When we first moved here, one of the first things I said was “Wow, it’s dark here!” They’ve added a few reflectors here and there, but mostly, it’s still really dark and since most of us live a couple of hundred feet back from the road, not a good place to try to deliver packages. Not only is that a ridiculous idea, it’s also a dangerous one. I want my stuff, but I don’t want anyone dying to get it here.
As is typical of AMZL, Amazon’s “own” delivery service, they came by after six, sent the message that the package was delivered, and left. I was sure they had NOT delivered the package because the dogs didn’t go outside. If there had been a real delivery, they would have been outside telling the other neighborhood dogs all about it.
Garry said he’d go check and I said I didn’t think he would find anything, but he went and didn’t find anything. Amazon’s “Logistics” Service has done this at least five other times. They say they delivered the package but haven’t, but we search the property, in the dark, with flashlights, only to discover they were “just kidding.” Just messing with our heads. Maybe they’ll deliver it tomorrow. Maybe Monday. Maybe never. Hard to tell.
I called and said “Do not send those “logistics” people with our packages. They can’t find our house. Please use UPS.”
Because UPS knows the area, would never attempt to deliver anything here at night and have finally gotten it together to put the packages next to — or even INSIDE — the garage, which is really a shop, but I’m sure they don’t care. But they eventually explained that they couldn’t promise who would deliver the packages and we were just going to have to take “pot luck.”
Pot luck? Seriously? I pay for pot luck?
One of the things one of the many letters i got from their customer service this evening said they understood that delivery affects “the entire Amazon experience.” Not true.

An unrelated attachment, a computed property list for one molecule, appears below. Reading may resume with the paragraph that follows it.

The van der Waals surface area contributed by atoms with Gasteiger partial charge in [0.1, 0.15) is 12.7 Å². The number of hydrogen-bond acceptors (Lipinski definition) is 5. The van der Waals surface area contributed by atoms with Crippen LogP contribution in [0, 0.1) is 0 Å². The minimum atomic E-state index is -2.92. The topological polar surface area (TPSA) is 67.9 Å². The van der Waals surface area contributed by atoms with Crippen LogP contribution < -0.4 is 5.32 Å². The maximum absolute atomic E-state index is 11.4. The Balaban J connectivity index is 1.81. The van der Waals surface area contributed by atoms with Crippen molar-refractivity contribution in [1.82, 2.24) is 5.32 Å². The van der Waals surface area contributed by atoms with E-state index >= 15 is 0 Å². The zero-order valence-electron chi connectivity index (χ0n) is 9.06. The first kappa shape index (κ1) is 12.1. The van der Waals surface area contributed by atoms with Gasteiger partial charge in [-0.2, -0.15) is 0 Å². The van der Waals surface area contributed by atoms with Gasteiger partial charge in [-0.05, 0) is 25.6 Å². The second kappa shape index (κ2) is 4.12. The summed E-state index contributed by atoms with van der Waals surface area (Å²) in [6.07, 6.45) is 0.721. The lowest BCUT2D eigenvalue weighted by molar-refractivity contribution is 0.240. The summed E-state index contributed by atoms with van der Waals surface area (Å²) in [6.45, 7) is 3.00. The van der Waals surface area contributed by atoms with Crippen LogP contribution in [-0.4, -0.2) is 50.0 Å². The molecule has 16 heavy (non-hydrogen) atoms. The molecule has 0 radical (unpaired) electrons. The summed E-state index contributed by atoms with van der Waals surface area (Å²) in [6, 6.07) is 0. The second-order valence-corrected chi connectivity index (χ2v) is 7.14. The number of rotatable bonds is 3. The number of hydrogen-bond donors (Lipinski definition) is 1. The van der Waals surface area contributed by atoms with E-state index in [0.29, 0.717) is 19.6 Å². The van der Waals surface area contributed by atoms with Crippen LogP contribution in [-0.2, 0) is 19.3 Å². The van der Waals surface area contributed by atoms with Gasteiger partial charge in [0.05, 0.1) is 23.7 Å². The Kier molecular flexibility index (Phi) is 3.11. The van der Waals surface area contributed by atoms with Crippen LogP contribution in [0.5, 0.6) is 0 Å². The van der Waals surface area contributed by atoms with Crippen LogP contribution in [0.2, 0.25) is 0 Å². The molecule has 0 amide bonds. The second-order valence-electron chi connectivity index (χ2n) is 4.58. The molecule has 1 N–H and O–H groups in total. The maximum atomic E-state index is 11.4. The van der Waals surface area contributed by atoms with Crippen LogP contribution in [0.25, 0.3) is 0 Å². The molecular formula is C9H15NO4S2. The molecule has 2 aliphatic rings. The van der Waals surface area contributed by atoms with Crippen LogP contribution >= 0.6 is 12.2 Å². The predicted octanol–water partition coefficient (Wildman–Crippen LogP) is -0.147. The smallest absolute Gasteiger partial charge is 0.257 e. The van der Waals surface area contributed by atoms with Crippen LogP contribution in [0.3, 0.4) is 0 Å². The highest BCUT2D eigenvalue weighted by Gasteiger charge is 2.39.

Delivery is the entire Amazon experience.
If they can’t deliver on time, there is no experience. It’s not like we shop at Amazon because we like strolling the aisles.
We shop there because they deliver. We live in an area where other kinds of shopping are hard to find. We’ve got Walmart. There’s a Target up in Millbury. You can buy clothing at Kohl’s. Otherwise, there are online shops and of course, Amazon.
But if Amazon can’t promise delivery within the 48-hours they have promised to Prime customers, then there is no Amazon either.
Amazon has never grasped this isn’t a suburban neighborhood. We lack those tidy, well-lit streets with convenient parallel parking, sidewalks and neat little driveways lined along the street. All the stuff you expect in a “neighborhood,” we don’t have. We are an area, not a neighborhood. I’m not sure they have a basic concept of “country.”
In the end, either I’m getting a refund (which isn’t exactly what I want), or they will deliver the products. Eventually. I’m frankly not sure which. I called them five times, was disconnected four times. They tried to call me back twice, but their calls wouldn’t go through. I talked to a lot of people and got different answers from each.
I’m pretty sure I’m going to get the package or the money. Moderately sure.